Retailers and delivery partners need to work together to manage “Black Friday” volumes, warns GFS
Global Freight Solutions (GFS) has warned that retailers need to be more open with their delivery partners about expected sales if consumers are to avoid a repeat of problems experienced during last year’s pre-Christmas peak period. In a statement issued to PostandParcel today, GFS claimed that e-commerce operators failing to provide clarity about seasonal business risk stretching delivery capacity to “breaking point”.
Simon Veale, a director with GFS, has suggested that poor internal communication between some retailers’ sales and supply chain divisions could result in their having insufficient contingency to cope with spiralling online orders.
He added that even though preparations were now “well advanced” for this year’s peak, a number of retailers appeared not to have learned lessons from the unexpectedly high sales on Black Friday and Cyber Monday in 2014. According to the recently-published annual GFS Review, there was a 37.5% increase in online orders over the last weekend in November (the four days that included both Black Friday and Cyber Monday), generating 10 million parcels for the domestic delivery network to process.
Veale commented: “Black Friday and Cyber Monday are now regarded as accepted elements of the UK’s annual surge in online shopping during November and December.
“However, the business of forecasting delivery capacity to meet expected sales volumes can only really be effective if the operations staff providing the information by which the level of carrier support is determined are fully aware of what plans a retailer’s sales or marketing teams have in store.
“A more informed discussion would also enable retailers to advise consumers about the ability to defer deliveries or use alternative delivery methods in order to avoid the sort of parcel congestion which was apparent around Black Friday last year.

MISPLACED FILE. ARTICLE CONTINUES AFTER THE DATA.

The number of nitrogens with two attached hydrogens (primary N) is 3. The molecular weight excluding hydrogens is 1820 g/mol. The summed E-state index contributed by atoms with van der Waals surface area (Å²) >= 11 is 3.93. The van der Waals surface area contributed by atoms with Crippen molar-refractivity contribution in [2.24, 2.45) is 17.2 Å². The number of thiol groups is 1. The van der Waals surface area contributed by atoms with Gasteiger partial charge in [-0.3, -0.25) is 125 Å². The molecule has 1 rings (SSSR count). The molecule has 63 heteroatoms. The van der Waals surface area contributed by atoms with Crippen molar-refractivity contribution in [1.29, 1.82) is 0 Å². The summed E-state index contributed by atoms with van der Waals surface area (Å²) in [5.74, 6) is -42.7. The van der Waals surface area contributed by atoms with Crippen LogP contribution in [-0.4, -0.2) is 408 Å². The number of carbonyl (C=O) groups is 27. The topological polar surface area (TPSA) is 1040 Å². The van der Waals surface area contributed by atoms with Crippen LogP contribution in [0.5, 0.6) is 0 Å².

“The carriers have certainly made great efforts to be able to better prepare themselves. By being clearer with consumers and carriers about what is expected, retailers can also help themselves.
“It is by no means an issue which is common to every single retailer but there are some in which the matter is clearly more pronounced – and, therefore, more of a potential problem – than others.
“The need to do so is arguably even more acute this year than last, given the expectation that parcel volumes generated by e-commerce during the annual peak season will rise by 15% compared with 2014 and the fact that although much of City Link’s business has been assumed by other carriers since it ceased trading last December, that closure still means less capacity to handle a lot more parcels.”
The greater adoption of alternative delivery methods, including ‘click and collect’, parcel lockers and convenience stores, argued Veale, could be a “safety valve” to help reduce the pressure on the delivery network. The GFS Checkout system, added Veale, allows retailers “to offer a more extensive menu of conventional and alternative delivery methods” to consumers.
Veale concluded: “Having a number of different delivery methods available and adequate information about how and when to use them can spread the strain and defuse issues which arise when goods don’t turn up as they should.”